MedicalResearch.com Interview with:
Professor of Clinical Epidemiology
Head of Section, Clinical Epidemiology & Public Health
Population Health Sciences
Bristol Medical School
MedicalResearch.com: What is the background for this study? What are the main findings?
Response: Screening for prostate cancer using the PSA test aims to detect prostate cancer at an early stage, before symptoms develop, when treatment can be offered that may avoid the risks of advanced cancer or may extend life.
Evidence from a large European trial suggests that PSA screening at 2 to 4 yearly intervals could reduce prostate-cancer deaths by 20%. after 13 years of follow-up. However, there are problems with the accuracy of the PSA test and potential harmful consequences. In particular, using the PSA test to screen for prostate cancer results in some tested men being diagnosed with low-risk, harmless cancers that are unlikely to progress or require treatment. This problem may be particularly exacerbated when using repeated PSA testing as a screening strategy.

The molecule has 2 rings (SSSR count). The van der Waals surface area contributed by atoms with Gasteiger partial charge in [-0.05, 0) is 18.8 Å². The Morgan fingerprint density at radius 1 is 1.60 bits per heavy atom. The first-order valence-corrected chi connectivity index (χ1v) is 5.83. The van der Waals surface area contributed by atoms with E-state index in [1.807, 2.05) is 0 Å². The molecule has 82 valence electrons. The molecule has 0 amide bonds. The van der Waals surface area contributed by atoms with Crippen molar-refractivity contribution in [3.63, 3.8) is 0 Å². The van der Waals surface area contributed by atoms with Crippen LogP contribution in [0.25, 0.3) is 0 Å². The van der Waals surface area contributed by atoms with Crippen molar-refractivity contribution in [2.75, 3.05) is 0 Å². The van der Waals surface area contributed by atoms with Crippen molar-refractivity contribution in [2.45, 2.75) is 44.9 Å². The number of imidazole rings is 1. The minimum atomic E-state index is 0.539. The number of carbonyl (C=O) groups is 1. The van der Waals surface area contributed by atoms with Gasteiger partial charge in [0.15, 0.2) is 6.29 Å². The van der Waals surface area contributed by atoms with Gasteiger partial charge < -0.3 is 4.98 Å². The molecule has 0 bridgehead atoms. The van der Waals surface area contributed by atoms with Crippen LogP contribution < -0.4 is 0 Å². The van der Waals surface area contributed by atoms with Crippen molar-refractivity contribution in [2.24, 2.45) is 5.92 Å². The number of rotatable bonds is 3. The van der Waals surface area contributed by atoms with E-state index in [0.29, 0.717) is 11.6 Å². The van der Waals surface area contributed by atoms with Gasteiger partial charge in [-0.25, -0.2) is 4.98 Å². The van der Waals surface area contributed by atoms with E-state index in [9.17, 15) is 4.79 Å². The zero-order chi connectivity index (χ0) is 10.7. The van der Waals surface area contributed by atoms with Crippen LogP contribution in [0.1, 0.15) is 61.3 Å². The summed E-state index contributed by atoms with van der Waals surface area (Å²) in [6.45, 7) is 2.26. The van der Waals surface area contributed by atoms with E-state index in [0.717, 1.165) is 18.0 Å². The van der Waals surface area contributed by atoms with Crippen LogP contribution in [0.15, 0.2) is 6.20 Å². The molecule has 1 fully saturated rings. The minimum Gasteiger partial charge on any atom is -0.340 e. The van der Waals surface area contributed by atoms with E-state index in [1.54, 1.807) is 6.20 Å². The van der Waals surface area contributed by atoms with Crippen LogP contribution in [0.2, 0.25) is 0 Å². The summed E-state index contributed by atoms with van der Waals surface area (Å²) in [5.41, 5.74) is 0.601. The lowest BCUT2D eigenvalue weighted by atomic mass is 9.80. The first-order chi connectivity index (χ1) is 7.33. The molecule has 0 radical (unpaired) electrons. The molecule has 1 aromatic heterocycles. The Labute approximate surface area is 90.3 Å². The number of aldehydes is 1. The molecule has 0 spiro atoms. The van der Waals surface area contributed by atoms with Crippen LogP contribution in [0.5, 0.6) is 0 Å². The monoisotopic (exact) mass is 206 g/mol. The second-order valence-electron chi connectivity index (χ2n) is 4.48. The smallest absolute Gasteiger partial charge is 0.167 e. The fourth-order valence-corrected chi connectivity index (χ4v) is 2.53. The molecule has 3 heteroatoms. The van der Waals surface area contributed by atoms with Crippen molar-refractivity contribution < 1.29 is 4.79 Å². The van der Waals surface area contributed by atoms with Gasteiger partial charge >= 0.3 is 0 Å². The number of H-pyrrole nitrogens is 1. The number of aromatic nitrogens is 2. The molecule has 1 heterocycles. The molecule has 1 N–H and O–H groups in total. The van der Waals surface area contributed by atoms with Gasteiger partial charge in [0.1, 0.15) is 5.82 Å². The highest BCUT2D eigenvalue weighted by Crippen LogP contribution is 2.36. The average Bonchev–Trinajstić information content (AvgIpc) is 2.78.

The CAP trial offered a one-off PSA test to men aged 50-69 years in the UK. The goal of this low-intensity, one-off PSA testing was to avoid unnecessary screening while still identifying men with high risk, aggressive cancers for whom screening and early detection can reduce morbidity and mortality. However, we found that after an average 10-years of follow-up, the PSA test still detected too many low-risk prostate cancers, while also missing cancers that did need treatment. After an average 10-years of follow-up, the group who had been screened had the same percentage of men dying from prostate cancer as those who had not been screened (0.29%). Continue reading